Zaino vs. Meguiars
From here you can take one of two different paths, Zaino or Meguiar’s. Both are excellent products and will yield amazing results, but I have found that Zaino polishes are optically superior to Meguiar’s. The major difference is longevity. The Zaino finish lasts longer than Meguiar’s, is easier to maintain, and isn’t greasy. The benefit of Meguiar’s, though, is price. Zaino polishes cost $12.99-$16.99 per 8oz. bottle while Meguiar’s #7 polish is $8.99 per 16oz. bottle. So you can obviously see the added expense. But, if you are after optimum results and price isn’t as much of an object, Zaino is the way to go. I will still, however, include Meguiar’s application instructions immediately under the Zaino instructions because they have always taken care of me as a sponsored car.
Zaino products work and are applied differently than Meguiar’s. The main difference is the longer curing time. Each coat of Zaino must cure for 12-24 hours. Thankfully, the makers of Zaino have developed a compound which drastically decreases curing time. ZFX, the compound in question, is mixed with Z2, Z3, or Z5 and allows multiple coats to be applied in a day. Please note that use of ZFX compound takes away the need for Z1 Polish.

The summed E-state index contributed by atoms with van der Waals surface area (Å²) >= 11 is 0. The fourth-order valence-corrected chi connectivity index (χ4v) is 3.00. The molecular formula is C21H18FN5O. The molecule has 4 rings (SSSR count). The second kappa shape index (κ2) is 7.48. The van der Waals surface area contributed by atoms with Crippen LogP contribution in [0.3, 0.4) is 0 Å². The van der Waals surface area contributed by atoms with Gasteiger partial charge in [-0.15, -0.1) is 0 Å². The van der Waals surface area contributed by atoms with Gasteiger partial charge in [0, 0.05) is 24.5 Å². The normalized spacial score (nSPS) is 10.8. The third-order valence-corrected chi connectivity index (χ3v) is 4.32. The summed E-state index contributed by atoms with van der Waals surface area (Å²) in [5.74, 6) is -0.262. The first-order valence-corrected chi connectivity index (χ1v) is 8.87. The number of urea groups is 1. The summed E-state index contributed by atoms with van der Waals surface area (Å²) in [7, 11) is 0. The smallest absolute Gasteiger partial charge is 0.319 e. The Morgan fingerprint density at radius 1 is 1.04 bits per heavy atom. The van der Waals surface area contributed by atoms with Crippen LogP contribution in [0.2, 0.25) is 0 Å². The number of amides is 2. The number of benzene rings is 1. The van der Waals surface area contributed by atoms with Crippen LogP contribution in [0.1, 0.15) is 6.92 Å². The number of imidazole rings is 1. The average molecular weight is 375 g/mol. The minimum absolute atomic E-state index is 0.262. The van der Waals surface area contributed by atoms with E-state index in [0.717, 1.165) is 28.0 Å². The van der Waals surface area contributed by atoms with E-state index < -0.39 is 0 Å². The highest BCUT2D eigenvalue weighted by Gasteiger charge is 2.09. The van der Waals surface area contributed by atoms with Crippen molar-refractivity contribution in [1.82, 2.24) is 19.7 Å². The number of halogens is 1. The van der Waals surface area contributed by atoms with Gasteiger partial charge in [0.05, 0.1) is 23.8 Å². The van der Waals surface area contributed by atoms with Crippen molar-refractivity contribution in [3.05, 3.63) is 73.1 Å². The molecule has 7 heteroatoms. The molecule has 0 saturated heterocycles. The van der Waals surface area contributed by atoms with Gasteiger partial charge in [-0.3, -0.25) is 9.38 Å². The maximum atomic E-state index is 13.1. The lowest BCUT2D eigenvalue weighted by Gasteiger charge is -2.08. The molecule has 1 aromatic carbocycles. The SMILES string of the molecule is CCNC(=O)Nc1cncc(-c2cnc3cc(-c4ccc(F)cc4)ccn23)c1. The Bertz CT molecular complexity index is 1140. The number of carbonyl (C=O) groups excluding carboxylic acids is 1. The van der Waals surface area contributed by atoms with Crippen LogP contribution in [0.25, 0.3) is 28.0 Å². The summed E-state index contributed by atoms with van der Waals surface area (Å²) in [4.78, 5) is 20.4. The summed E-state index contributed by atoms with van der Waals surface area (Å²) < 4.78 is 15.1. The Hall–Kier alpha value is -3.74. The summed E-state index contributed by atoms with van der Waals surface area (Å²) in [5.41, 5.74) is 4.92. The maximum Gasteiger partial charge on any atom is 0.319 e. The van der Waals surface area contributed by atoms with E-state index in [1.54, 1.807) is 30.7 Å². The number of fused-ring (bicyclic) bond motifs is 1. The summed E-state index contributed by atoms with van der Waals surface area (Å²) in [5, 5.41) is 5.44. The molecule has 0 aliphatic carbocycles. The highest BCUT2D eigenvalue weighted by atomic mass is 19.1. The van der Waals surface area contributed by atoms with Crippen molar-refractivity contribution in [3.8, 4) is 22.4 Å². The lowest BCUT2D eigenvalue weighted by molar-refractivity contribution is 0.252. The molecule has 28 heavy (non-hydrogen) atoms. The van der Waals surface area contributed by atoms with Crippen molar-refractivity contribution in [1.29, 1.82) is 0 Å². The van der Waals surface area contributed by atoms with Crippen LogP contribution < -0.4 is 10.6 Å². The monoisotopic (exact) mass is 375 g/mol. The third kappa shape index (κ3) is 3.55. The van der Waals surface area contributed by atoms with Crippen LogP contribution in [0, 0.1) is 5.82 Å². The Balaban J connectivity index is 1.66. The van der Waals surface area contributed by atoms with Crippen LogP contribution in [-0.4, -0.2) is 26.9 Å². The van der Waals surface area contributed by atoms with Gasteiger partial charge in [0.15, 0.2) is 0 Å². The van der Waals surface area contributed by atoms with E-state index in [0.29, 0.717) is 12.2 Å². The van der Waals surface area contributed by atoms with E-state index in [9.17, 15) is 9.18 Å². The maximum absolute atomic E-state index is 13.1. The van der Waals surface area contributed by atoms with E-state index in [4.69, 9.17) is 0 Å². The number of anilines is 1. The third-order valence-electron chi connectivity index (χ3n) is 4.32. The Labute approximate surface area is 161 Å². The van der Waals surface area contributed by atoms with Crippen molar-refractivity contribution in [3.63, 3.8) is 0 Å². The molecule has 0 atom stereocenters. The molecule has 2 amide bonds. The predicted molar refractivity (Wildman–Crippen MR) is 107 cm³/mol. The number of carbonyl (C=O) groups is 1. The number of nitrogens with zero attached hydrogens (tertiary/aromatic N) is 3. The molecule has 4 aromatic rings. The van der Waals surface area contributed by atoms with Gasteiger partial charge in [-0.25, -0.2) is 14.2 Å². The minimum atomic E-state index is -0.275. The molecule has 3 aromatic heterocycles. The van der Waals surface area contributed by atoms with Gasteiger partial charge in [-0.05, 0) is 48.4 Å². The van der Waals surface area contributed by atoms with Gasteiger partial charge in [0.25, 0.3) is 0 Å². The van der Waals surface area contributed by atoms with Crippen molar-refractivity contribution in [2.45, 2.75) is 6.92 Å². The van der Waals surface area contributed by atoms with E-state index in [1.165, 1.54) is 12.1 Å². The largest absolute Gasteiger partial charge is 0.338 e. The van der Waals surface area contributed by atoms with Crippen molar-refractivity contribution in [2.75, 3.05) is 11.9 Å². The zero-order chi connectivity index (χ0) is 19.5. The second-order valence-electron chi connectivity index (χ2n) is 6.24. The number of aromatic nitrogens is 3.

You will begin by applying Z5, a scratch-masking polish. If you plan on using a ZFX enhanced version of this polish, you will add 4-5 drops of ZFX to an ounce of polish. Apply this by hand with a Zaino polish applicator once again following the front to back and vertical technique mentioned earlier. Let this dry for 30 minutes. During this time you can work on detailing another aspect of the car. After Z5 has dried, you will remove it with a large, white, 100% cotton towel. Be sure not to skip little noticed, but still necessary areas such as door sills, trunk and hood lines, and the fuel door. After all, this is detailing. Don’t skip details! After completely removing the polish, mist and wipe the car with Z6 Gloss Enhancer. Although seemingly unnecessary, it really does help to deepen the overall shine. Depending on how many small scratches are left, you may want to repeat this process a few more times. With each application you will notice the scratches and swirls beginning to lessen, however there shouldn’t be many left after use of the paint cleaner.